Brett Cattle Company Pty Ltd, the applicant, operated Waterloo Station, a property of nearly 189,500 hectares located about 540 kilometres south-west of Katherine in the Northern Territory. Brett Cattle had about 17,300 head of cattle at the beginning of 2011. It was one of many live cattle exporters and others involved in the live export market to Indonesia market who were affected by the Ban Order. It claimed that it had lost the opportunity to sell about 2,776 head, principally into that market in 2011 because of the impact of the Ban Order and to have suffered losses totalling about $2.5 million.
Brett Cattle alleged that the Minister committed the tort of misfeasance in public office by making the Ban Order recklessly. In essence, Brett Cattle claimed that the Minister had abused, or misused, his power to make the Ban Order. That was because Brett Cattle asserted, first, he did not care whether it would be valid or not and he knew that there was a real risk that it might not be. He had no legal advice that he could make it. Secondly, it asserted that he knew, or did not care, that the order would cause significant economic harm to persons, such as Brett Cattle, involved in exporting live cattle to Indonesia. Thus, to prove this allegation, Brett Cattle had to establish both that the Ban Order was invalid and that if it was, the Minister had acted recklessly in making it. The Commonwealth accepted that it would meet any damages or costs for which the Minister is found liable.
In representative proceedings, the Court can resolve issues of fact and law involving the representative applicant and the respondent(s) that are common to claims that other group members also have against the same respondent(s). Here, members of the group are likely to claim that they have suffered losses as a result of the Ban Order. There were several common issues of fact and law resolved in this proceeding that also appear to be relevant to claims of other group members.
The live animal export trade had a history of instances in which graphic television footage exposed examples of inhumane treatment. One example was on 26 February 2006, when the current affairs program, 60 Minutes, broadcast footage depicting mistreatment of cattle in Egypt. That generated public debate which culminated in one of the Minister’s predecessors using his power under the Export Control Act to prohibit the export of livestock to Egypt. That led to the Australian and Egyptian Governments negotiating a solution that resulted in a new feedlot and abattoir facility being built at an Egyptian port to operate as a closed loop system. Such a system requires each animal to be tagged before export so as to ensure that it can be traced and stays within the system at all times up to its slaughter. The tags are usually machine readable. Their purpose is to guard against “leakage”: that is, the risk of cattle being diverted out of the closed loop system and thus subjected to inhumane treatment. The Egyptian market imported only about 30,000 head and had very few (approved) facilities. It was much smaller compared with the Indonesian market, which had about 80 to 90 feedlots (in which cattle are fattened for about 3 months before being sent for slaughter) and over 350 slaughtering facilities.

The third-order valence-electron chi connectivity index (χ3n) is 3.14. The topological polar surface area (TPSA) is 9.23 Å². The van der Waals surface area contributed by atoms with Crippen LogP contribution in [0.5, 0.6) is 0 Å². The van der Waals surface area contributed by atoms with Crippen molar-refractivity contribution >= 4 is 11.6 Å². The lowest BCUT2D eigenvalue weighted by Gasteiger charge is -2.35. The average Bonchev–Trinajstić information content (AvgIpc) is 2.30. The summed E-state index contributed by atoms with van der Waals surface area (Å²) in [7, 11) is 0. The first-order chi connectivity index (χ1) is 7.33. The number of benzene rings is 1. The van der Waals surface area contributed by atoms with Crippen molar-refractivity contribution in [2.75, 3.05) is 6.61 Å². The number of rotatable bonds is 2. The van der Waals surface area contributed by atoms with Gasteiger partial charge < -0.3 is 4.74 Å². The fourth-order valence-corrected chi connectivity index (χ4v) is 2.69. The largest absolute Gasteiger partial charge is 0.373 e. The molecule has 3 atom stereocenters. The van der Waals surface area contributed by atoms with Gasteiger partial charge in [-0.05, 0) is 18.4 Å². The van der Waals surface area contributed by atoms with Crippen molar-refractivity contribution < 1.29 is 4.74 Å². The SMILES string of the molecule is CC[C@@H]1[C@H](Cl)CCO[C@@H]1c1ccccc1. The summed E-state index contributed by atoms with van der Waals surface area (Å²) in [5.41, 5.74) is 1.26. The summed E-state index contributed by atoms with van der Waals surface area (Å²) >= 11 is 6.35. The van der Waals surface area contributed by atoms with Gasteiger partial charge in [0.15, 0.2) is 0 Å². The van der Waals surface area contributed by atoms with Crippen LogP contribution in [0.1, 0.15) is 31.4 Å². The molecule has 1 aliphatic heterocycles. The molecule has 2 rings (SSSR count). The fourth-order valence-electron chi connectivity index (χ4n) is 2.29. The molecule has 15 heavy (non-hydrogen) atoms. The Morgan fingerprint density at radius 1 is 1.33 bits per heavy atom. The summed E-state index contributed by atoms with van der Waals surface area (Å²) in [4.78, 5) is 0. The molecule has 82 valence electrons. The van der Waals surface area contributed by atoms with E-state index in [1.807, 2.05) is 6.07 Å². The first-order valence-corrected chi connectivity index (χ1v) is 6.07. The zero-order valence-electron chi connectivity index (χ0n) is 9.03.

Both Australia and Indonesia were members of the World Organisation for Animal Health, known by the acronym OIE. The OIE had developed a code (the OIE Code) that set out guidelines of minimum standards for the humane and appropriate treatment of animals throughout their lives, including during transport, their conditions when in feedlots and up to and including the moment of slaughter.
When Senator Ludwig became the Minister in September 2010, the Minister’s Department briefed him about his new portfolio. One issue that arose early in the Minister’s term of office was about whether the live cattle export industry had taken appropriate steps in Indonesia to ensure the welfare and humane treatment of cattle, especially in the slaughtering process. Many slaughterhouses there were small, unsophisticated facilities that killed about 2 to 5 head per night.
The Australian Government and industry bodies had sponsored the use of restraining boxes in Indonesian abattoirs and slaughterhouses. The boxes were designed to hold an animal immediately before its slaughter in order to decrease its stress and avoid more primitive methods of restraint, such as severing a tendon, gouging an eye or hoisting it aloft. The most commonly used restraining box was known as a “Mark I” box. However, between 2009 and up to early June 2011 there were conflicting views about both the efficacy and the manner of use of Mark I boxes in Indonesia. Animal welfare bodies contended that they did not provide humane means for the slaughter of animals while the live cattle export industry and the Australian Government supported their use by trained workers. The Department and the various parties involved in the debate on the utility of the Mark I boxes communicated their views to the Minister in the period leading up to the Four Corners broadcast.
On 1 December 2010 the ABC broadcast footage on the 7.30 Report that depicted poor handling, transport and slaughtering of sheep in the Middle East. In response, on 17 January 2011, the Minister wrote to the Australian Livestock Exporters’ Council (ALEC) saying that the Government was very concerned about the mistreatment of animals. He invited the industry to provide advice about using closed loop systems for all livestock exports in other markets, similar to that in use in trade to Egypt.